Total monthly surplus income: $0
Payment required from bankrupt as per paragraph 5(7) of Directive 11R2: $0

During the fifth month of bankruptcy, the bankrupt’s income increases to $3,000 per month.

The LIT would average the bankrupt’s monthly income in the eighth month to determine whether the bankrupt has surplus income.

$2,000 × 4 months = $8,000
$3,000 × 3 months = $9,000
Bankrupt’s total income for seven months: $17,000
Bankrupt’s average monthly income for seven months:
($17,000 ÷ 7 =)
$2,428.57
Minus Superintendent’s standard for a family unit of one: $2,203
Total average monthly surplus income: $225.57
Payment required from bankrupt as per paragraph 5(7) of Directive 11R2:
($225.57 × 50% = $112.79)
$112.79

Given that the increase in income has resulted in a requirement to make payments under section 68, the bankrupt must pay the amount owing to the estate ($112.79 x 9 months) and the bankrupt is required to continue to make payments under section 68 for an additional 12 months ($112.79 x 12 months), subject to a further material change in the bankrupt’s financial situation that results in redetermination of whether the bankrupt has surplus income, before being eligible for an automatic discharge under section 168.1 of the Act.

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A single, first-time bankrupt has regular monthly income of $2,500 and is required to make surplus income payments to the estate.

Bankrupt’s available monthly income: $2,500
Other family unit member’s available monthly income: $0
Family unit’s available monthly income: $2,500
Minus Superintendent’s standard for a family unit of one: $2,203
Total monthly surplus income: $297
Payment required from bankrupt as per paragraph 5(7) of Directive 11R2:
($297 × 50% = $148.50)
$148.50

During the fifth month of bankruptcy, the bankrupt’s income decreases to $1,000 per month.

The LIT will average the bankrupt’s monthly income in the eighth month to determine whether the bankrupt has surplus income.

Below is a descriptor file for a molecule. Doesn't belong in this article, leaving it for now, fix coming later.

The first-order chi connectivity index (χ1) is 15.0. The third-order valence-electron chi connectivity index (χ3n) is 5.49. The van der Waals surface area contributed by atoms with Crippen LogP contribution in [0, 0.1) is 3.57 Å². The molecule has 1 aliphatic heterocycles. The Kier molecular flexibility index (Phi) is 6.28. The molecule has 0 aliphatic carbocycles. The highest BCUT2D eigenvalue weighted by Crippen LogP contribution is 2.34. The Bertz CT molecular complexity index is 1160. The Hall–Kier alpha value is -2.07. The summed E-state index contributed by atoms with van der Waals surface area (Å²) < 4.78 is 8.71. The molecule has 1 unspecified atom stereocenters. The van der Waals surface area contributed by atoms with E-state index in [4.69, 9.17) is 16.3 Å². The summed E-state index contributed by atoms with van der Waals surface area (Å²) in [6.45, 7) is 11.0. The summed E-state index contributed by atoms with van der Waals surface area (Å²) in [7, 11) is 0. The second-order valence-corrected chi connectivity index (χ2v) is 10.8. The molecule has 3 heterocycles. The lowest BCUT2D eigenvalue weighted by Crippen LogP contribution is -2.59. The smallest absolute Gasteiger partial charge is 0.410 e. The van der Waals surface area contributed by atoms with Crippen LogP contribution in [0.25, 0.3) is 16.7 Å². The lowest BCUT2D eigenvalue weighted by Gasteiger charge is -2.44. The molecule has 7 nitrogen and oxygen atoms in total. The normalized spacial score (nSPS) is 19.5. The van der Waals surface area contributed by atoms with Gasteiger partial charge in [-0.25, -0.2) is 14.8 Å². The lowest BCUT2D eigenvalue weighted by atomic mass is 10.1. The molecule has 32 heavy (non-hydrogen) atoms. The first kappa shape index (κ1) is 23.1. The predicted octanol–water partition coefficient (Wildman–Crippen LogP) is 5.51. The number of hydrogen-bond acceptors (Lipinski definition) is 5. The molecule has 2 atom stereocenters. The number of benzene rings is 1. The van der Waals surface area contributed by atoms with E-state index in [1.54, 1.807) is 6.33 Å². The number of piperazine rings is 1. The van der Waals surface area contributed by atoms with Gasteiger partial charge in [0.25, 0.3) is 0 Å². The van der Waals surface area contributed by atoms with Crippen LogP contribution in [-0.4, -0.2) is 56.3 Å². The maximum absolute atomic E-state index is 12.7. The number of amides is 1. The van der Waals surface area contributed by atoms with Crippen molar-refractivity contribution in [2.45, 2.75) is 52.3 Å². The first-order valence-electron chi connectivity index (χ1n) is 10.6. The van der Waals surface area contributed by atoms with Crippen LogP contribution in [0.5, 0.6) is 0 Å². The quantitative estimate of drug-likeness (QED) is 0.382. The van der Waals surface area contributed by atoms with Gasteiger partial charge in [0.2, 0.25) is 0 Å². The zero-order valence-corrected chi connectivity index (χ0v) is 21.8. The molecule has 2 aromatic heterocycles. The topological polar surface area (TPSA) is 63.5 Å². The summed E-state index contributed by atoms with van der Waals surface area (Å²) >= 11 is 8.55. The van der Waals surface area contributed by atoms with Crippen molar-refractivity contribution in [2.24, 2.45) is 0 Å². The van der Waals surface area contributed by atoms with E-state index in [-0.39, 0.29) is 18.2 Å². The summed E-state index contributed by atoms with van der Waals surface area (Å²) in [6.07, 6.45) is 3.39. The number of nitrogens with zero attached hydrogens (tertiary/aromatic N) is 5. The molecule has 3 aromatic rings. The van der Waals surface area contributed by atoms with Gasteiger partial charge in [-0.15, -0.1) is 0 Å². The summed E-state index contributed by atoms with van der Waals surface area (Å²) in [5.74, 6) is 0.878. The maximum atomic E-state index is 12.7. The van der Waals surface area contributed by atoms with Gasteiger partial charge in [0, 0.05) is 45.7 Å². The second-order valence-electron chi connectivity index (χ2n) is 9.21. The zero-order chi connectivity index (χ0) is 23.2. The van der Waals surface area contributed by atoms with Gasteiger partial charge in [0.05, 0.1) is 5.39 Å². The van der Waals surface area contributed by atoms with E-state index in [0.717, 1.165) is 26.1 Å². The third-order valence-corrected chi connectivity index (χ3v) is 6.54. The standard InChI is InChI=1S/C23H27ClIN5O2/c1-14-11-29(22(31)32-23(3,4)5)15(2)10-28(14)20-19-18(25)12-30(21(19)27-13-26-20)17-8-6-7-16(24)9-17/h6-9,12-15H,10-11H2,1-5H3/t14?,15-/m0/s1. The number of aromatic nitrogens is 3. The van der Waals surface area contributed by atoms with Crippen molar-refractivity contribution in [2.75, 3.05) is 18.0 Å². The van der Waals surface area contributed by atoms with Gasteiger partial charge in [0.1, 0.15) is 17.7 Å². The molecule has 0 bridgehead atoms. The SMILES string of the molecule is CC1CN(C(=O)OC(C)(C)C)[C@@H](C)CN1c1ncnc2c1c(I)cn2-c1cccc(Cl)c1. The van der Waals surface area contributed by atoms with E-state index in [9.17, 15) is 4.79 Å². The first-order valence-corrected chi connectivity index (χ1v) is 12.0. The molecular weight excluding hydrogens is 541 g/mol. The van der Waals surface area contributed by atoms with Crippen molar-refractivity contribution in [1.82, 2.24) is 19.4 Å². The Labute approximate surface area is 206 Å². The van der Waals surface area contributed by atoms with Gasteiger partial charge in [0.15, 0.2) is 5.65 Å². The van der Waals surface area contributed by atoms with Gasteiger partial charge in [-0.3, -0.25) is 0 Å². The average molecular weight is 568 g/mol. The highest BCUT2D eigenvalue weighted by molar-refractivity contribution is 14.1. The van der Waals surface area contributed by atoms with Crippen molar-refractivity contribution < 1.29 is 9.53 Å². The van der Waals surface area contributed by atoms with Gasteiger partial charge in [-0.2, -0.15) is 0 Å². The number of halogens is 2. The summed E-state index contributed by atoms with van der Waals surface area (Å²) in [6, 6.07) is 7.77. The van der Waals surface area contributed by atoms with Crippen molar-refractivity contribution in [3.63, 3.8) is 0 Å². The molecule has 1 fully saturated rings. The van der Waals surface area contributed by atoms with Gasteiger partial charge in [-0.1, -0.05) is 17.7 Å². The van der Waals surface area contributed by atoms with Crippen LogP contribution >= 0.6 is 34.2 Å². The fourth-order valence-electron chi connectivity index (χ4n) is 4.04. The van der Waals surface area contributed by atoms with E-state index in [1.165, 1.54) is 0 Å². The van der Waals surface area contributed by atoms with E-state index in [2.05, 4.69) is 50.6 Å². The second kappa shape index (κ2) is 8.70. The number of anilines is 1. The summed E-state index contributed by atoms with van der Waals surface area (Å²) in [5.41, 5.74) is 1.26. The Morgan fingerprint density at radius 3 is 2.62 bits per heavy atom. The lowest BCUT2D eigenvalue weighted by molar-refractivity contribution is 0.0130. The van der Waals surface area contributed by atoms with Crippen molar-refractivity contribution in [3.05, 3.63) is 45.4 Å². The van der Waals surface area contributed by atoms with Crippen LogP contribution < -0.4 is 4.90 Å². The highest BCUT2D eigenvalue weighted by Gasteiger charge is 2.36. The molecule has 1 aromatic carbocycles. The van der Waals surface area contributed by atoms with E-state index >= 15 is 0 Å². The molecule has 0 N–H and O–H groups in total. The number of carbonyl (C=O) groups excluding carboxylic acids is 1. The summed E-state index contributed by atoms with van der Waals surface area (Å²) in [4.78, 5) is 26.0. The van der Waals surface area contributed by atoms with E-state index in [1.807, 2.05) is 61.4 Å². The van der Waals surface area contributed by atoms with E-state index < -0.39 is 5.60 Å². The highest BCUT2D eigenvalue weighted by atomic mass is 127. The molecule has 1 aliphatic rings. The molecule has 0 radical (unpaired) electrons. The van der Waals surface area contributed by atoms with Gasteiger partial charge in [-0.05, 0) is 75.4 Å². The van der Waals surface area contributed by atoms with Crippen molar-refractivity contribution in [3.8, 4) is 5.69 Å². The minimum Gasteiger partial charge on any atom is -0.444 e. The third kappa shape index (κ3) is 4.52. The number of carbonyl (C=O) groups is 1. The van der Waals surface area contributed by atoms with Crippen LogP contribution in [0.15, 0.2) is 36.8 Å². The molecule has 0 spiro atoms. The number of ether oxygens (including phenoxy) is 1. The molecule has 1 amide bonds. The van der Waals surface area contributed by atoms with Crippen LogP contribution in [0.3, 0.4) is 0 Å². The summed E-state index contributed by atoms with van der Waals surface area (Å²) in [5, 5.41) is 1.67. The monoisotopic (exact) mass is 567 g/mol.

$2,500 × 4 months = $10,000
$1,000 × 3 months = $3,000
Bankrupt’s total income for seven months: $13,000
Bankrupt’s average monthly income for seven months:
($13,000 ÷ 7 =)
$1,857.14
Minus Superintendent’s standard for a family unit of one: $2,203
Total monthly surplus income: $0
Payment required from bankrupt as per paragraph 5(7) of Directive 11R2: $0

Given that the decrease in income has resulted in no requirement to make payments under section 68, the bankrupt is not required to make payments under section 68, subject to a further material change in the bankrupt’s financial situation that results in redetermination of whether the bankrupt has surplus income, before being eligible for an automatic discharge under section 168.1 of the Act. In accordance with paragraph 7(4) of this Directive, the bankrupt is eligible for an automatic discharge at the expiry of the ninth month.

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A salesperson who works on commission and receives payment on an irregular basis files for the first time an assignment in bankruptcy. During the seventh month of bankruptcy, the bankrupt receives three commissions in the amount of $5,000, $4,000 and $5,000 for a total of $14,000. The average monthly income during the seven-month period of bankruptcy is $2,000 ($14,000 ÷ 7 months = $2,000) and this amount is the basis upon which to determine whether the bankrupt has surplus income according to the Superintendent’s standards in place at the date of the bankruptcy and to determine the date on which the bankrupt is eligible for an automatic discharge.